What Happens to Your Old Car After the Trade-In?
This is how dealerships make more money from your trade-in car.
Most dealers readily accept trade-ins, especially if you are approaching them to buy a new car. It’s great business for the dealer and often a huge help to the consumer. A trade-in can be a powerful, mutually beneficial deal for both parties. The dealer is reducing the purchase price for your new car and taking your old car off your hands, and at the same time, they are making one of the most profitable transactions a dealer can make. It’s a rare win-win for dealer and consumer.
“Car dealerships usually make far more money from selling used cars than from selling brand new vehicles.”
Even in a trade-in situation, it still pays to know how to get the best deal. To do that, it’s critical to know what happens to your old car after it changes hands.
Reselling the old car
As soon as you make the sale, the process begins to recondition the vehicle to ensure it is in good condition prior to a resale. The dealer has the advantage of having all the tools and resources to do so at a far lower cost than what it might take for the average person to do the same work.
For a car that is less than 6 years old with less than 80,000 miles, the dealer would usually ensure that all worn parts are replaced or repaired. The car would also be reconditioned to pass smog tests and other procedures required by the law. The dealers are often able to resell such cars for up to 20% more than the trade-in value.
“The dealership won’t have any plans to keep your old car upon its trade-in purchase.”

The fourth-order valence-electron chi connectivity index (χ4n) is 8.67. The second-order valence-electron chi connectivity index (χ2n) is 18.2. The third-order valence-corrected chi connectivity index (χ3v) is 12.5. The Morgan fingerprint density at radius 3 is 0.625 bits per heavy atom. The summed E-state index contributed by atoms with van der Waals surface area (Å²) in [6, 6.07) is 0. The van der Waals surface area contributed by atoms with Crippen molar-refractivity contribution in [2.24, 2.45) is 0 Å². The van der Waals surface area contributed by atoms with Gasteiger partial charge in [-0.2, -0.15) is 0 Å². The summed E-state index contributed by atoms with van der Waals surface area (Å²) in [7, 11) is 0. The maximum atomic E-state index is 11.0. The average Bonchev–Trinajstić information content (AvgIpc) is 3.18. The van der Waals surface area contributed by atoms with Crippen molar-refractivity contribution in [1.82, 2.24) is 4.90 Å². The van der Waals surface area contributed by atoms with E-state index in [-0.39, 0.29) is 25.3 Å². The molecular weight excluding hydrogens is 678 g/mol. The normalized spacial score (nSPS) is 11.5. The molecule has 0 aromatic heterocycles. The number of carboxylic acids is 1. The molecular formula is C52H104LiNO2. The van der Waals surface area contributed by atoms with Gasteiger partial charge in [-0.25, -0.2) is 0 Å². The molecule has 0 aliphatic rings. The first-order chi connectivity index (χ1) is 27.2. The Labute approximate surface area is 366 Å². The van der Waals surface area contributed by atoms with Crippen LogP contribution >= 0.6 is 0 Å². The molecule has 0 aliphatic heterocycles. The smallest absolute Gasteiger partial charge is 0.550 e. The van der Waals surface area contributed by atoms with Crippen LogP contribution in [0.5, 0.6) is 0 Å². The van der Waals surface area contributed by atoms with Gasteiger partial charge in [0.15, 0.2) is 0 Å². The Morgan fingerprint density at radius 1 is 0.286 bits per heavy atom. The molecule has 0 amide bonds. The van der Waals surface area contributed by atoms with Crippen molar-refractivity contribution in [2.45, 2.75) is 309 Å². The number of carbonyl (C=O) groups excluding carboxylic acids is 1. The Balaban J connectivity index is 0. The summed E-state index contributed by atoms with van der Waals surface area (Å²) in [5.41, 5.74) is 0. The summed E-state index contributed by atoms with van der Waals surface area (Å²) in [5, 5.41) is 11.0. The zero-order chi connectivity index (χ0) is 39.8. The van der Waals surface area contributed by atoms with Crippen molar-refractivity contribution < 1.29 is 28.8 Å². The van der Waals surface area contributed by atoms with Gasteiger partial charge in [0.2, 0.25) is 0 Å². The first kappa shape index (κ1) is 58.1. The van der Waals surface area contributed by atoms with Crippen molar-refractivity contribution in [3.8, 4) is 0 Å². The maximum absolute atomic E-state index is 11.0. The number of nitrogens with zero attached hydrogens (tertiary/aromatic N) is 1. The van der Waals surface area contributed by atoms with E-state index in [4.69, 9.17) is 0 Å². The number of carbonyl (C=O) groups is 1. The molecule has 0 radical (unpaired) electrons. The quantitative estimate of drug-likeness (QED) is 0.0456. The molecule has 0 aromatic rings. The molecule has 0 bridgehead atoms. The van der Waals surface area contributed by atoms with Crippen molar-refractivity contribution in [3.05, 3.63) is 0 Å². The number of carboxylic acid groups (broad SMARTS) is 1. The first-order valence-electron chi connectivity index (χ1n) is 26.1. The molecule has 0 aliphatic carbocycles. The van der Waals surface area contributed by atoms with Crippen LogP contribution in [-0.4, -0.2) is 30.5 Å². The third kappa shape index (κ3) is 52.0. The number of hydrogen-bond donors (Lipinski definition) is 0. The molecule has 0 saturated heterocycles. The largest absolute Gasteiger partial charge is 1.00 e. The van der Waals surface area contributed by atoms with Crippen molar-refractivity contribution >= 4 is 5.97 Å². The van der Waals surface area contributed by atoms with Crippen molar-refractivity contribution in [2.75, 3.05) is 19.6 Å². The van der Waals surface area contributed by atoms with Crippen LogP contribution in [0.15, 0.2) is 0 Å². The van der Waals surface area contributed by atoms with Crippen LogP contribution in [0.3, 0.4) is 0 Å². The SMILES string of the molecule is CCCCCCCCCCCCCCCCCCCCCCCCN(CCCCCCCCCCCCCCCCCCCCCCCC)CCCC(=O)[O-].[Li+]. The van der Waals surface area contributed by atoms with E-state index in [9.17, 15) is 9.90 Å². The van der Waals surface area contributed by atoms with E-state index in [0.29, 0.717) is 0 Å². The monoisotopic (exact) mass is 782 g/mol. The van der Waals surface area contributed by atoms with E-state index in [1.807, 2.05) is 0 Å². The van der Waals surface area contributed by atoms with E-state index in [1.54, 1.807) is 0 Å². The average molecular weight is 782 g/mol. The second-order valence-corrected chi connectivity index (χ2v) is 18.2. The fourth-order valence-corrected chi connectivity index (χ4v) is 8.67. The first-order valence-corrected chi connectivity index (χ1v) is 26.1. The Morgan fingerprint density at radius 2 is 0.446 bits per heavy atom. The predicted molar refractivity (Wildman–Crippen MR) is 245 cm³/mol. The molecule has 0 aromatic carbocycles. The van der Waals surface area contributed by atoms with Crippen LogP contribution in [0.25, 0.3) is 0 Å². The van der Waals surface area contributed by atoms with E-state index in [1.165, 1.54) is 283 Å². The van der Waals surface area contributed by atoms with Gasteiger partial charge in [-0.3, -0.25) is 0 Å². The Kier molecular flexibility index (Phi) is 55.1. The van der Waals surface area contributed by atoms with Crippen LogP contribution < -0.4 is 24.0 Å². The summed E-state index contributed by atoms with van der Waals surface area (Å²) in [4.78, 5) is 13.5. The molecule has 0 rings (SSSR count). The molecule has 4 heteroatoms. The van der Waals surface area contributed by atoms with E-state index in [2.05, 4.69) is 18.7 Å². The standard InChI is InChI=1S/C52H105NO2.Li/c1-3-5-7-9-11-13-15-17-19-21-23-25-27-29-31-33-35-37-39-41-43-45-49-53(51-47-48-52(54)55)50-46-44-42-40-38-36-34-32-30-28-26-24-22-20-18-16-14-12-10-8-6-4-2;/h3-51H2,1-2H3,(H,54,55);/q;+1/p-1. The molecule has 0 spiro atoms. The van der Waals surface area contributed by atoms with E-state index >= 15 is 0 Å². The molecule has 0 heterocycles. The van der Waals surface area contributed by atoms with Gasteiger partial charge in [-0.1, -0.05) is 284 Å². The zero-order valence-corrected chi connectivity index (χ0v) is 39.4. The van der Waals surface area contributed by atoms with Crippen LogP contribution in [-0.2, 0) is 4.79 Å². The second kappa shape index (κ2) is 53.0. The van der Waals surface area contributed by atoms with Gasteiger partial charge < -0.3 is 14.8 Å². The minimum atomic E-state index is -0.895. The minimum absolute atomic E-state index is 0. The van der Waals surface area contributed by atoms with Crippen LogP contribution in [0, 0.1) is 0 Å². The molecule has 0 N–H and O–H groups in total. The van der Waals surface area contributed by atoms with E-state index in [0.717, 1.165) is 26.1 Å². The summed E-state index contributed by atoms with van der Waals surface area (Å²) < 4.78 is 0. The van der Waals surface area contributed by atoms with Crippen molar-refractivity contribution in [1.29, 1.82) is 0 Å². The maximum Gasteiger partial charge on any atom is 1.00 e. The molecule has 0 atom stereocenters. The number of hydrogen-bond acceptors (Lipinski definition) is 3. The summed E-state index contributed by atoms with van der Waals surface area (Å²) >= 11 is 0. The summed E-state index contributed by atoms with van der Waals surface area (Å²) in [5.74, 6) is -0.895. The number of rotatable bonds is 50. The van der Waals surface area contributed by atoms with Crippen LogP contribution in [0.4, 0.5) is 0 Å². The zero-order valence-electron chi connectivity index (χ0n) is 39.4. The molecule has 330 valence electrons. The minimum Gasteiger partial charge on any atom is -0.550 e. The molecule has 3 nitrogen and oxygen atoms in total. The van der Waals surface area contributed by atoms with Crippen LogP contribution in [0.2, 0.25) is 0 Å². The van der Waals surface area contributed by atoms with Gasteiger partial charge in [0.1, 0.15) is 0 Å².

If your car is less than 4 years old with less than 50,000 miles, you will likely merit a much higher asking price. That is because such a vehicle can be classified as a certified pre-owned car. Dealers usually extend the warranty to such cars, giving them more justification for a resale price that is up to $1,500 more than the trade-in value.
Putting the used car on wholesale
If your car is a vehicle that does not meet the standards set by the dealer for its used car slot, it would likely be sent to a wholesale lot to be traded with another dealer. This is common practice if the trade-in car is not the same brand as the one being carried by the dealership. Therefore, it’s often easier to trade-in your used car with a dealer selling the same brand.
“It’s far easier to trade-in your used car with a dealer selling the same brand.”
At times, the dealer will simply decline your trade-in, especially if it is older than 6 years. If this happens, try trading in with an independent reseller. Independent dealers usually accept wholesale trades from brand-new dealerships, so it can serve you well to try cutting out the middle-man.
Auctioning the car
For really old and less appealing old cars, the auction house is the common end point. In general, auctions generate the least profits for dealers and resellers, but still, there is potential for earning several hundred dollars in profit if the auction is successful.
“Auctions generate the least profits for dealers and resellers.”
This is also the reason why you should not expect too much when trading in a really old vehicle. You have to understand that even the dealers will not be able to earn much from it. So be realistic during the negotiation process.
If you need more assistance with your car purchase, be sure to contact our team at [email protected]!